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    Old 08-30-2012, 08:04 AM
    mason.s mason.s is offline
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    Default What Can We Expect from Half Life 3?

    The Half Life universe has begun to occupy quite a bit of my thought lately. In fact, that's a bit of an understatement. If I came back here in a couple of days and told you that I had gotten a divorce because of it, just don't be surprised. But it won't be because my wife got so bored with my constant banter that she finally decided to throw me out. Oh no. It would be because I got so tired of her falling asleep in the middle of me telling her my thoughts on the subject and snoring away through all of the good parts!

    As an addendum to this current work, it may also interest the gentle reader that I have penned a thread dedicated to why I think it's taking Valve so cursedly long to finally grace us with the game that will end the world of gaming as we know it. That can be found here: [URL="http://www.pcgamer.com/forum/showthread.php?t=12625"]http://www.pcgamer.com/forum/showthread.php?t=12625[/URL]

    So, to begin. Recently I read back through the story so far on an incredibly well put together site which you can read here: [URL="http://members.shaw.ca/halflifestory/"]http://members.shaw.ca/halflifestory/[/URL]. It's a fantastic read and really puts all of the events of the games into perspective with a lot of the events that we don't see in the games but either are mentioned therein, or mentioned by the man that penned the HL stories, Marc Laidlaw. Since then what's been occupying my mind is a superficially and thus, quite deceptively simple question; just what can we expect when the long wait for Half Life 3 (or Half Life 2: Episode 3, or whatever. Hell, I'm starting to think the numeral "3" doesn't exist within the quantum confines of the space that Valve headquarters occupies. Maybe they'll just pull an Apple and call it "The New Half Life." Hell, as long as it's got the Freeman in it, a crowbar, and something to slay therewith, I'm cool man. I am cool. By the way, this may be the longest parenthetical statement in the history of mankind, so just to prepare you, the rest of the actual sentence picks back up.... now) is finally punctuated by the progress bar finishing its work after patiently ushering us through the download of the game and the "Play Now" button finally goes live? Well, I'll share with you some of the ideas my wandering mind got up to over the last couple weeks and maybe, if you're still with me at that point, you'd be so kind as to share with me some of yours. Mmmkay?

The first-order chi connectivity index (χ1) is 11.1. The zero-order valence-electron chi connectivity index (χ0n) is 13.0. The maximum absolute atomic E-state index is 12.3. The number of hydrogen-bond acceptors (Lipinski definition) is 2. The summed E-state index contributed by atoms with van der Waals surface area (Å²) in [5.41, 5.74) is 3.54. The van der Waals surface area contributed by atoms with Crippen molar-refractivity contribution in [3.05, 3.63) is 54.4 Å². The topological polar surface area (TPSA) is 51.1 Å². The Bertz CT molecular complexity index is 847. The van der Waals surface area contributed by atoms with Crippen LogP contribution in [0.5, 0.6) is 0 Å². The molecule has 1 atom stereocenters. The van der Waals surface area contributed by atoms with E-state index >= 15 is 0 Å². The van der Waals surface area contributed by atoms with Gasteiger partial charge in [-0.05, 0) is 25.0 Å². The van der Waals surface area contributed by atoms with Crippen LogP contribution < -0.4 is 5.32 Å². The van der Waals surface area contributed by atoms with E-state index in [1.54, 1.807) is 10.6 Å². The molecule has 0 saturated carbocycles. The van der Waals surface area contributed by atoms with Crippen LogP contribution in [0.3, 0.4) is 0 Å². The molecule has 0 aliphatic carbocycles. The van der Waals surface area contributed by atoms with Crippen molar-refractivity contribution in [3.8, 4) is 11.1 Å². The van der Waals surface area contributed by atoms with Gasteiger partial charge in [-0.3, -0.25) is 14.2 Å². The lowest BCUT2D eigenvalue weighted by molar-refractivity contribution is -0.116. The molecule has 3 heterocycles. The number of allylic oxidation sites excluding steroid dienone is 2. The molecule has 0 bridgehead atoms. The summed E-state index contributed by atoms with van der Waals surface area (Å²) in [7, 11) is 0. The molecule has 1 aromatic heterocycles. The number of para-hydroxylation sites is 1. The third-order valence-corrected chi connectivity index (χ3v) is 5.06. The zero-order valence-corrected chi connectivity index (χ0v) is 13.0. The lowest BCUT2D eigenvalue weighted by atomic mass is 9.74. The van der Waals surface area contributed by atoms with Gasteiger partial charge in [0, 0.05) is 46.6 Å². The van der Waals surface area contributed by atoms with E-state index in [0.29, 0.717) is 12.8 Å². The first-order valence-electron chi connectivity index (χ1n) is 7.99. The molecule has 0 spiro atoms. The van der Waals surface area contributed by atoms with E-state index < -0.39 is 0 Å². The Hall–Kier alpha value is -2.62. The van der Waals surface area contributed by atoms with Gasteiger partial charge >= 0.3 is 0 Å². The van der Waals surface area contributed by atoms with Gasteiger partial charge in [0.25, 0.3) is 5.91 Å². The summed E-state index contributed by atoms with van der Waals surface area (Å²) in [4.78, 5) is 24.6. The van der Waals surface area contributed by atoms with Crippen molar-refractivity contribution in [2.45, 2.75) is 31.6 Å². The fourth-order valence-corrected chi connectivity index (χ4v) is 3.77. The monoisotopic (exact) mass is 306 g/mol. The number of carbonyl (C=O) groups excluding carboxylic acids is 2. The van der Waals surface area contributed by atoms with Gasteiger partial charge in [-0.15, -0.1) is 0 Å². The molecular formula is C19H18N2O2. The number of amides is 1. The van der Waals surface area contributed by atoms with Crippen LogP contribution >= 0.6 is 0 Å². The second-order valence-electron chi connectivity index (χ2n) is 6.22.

A Better SOURCE

    Sometimes we jaded gamers get so wrapped up in petty things such as storyline, or character development, or ya know, like gameplay, that we begin to forget what really matters; dem grafix! Amiright? So yeah, I'll just leave this here ---> /s

    But on a more serious note, Valve has crafted something so great in so many, multifaceted ways with the Half Life games. They've given us a rich story to enjoy, an engaging gameworld with a sense of place that few are able to imbue such a digital space with, and then filled it with characters that we truly, truly care about. On top of all of that, they also managed to push graphics technology in numerous ways with the original source engine. To enumerate a few:

    Better facial animations than had ever before been seen in games.

    DX9 shaders and lighting models.

    Freaking drinkable-looking water in which everything from soda cans to dead bodies floated and acted exactly the way you'd expect.

    A robust and nearly pervasive physics engine that not only powered death animations, but turned the gameworld into a puzzle to be solved and made every animation move and flow like poetry.

    Doing all of that but still enabling the game engine to be run on hardware that was considered obsolete by every day computing standards and horrifically aged by gaming standards (anyone here remember the TNT2?)

    There are a number of other notable examples (3D skyboxes were a huge part of the immersion. Think of the constant presence of the Citadel off in the distance), but for the sake of this treatise, I will constrain myself to those mentioned above. If Valve were only to improve on those areas, without even going beyond just those, we would still have a revolutionary game engine. And this is how they could be doing it:

    "All right Mr. DeMille, I'm ready for my close up."

    There have been major advances in facial animation technology since Half Life 2 set the bar in 2004. The gold standard currently must be LA Noire. The techniques used to capture and reproduce an actor's facial movements which Team Bondi employed represented a quantum leap in technology in that crucial area. MotionScan, as the technology is called, records an actor's performance with 32 high resolution cameras, strategically placed to create a fully 3D, 360 degree view of the performance. That data is then translated onto the in-game model whereon the reproduction of the performance is rendered quite magnificently.